The ATO states:

"You are a special professional if you use intellectual, artistic, musical, physical or other personal skills in the presence of an audience or you perform or appear in a film, on a tape or disc, or in a television or radio broadcast." Source:

Essentially, income averaging is what is called a "concessional tax treatment" and may provide "special professionals" the ability to "spread" their income over a number of years and possibly save on tax.

For more information consult your accountant, tax adviser or downloaded the ATO information sheet via:

Sources of Finance for Bands

Info Info - Monday, July 05, 2010

We often get asked questions relating to bands and artists finding financial backers for recording or other projects. In this week’s blog, I thought it would be worth-while to review the different types of backing available and give some band related examples. Read on for more information.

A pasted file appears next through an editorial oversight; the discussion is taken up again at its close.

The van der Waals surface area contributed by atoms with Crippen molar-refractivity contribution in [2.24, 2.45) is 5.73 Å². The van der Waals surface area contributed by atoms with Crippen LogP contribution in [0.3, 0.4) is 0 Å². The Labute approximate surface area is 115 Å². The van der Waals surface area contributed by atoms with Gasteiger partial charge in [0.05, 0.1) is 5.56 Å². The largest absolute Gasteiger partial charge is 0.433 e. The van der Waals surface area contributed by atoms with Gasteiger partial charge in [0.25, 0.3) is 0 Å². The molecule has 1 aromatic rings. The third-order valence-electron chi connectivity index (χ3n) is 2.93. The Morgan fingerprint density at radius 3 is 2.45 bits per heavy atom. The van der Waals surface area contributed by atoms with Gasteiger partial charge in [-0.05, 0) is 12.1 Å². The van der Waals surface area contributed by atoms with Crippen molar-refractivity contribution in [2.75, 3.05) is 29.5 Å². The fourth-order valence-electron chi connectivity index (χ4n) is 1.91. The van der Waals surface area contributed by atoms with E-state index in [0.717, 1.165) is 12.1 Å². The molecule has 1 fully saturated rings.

Debt finance
The reality is that not very many entrepreneurs (especially in the music industry) are able to secure debt finance, especially from the banks. The music industry is anything but a certainty when it comes to success. The music industry struggles to convince banks and other debt financers that a business idea is a sure thing, especially in the startup phase. It does happen from time to time, but not very often.

Equity finance
These sources of finance are far more common in the music industry; in fact, they are far more common for new business in general. There are a number of sources, so we will consider them individually.

Own funds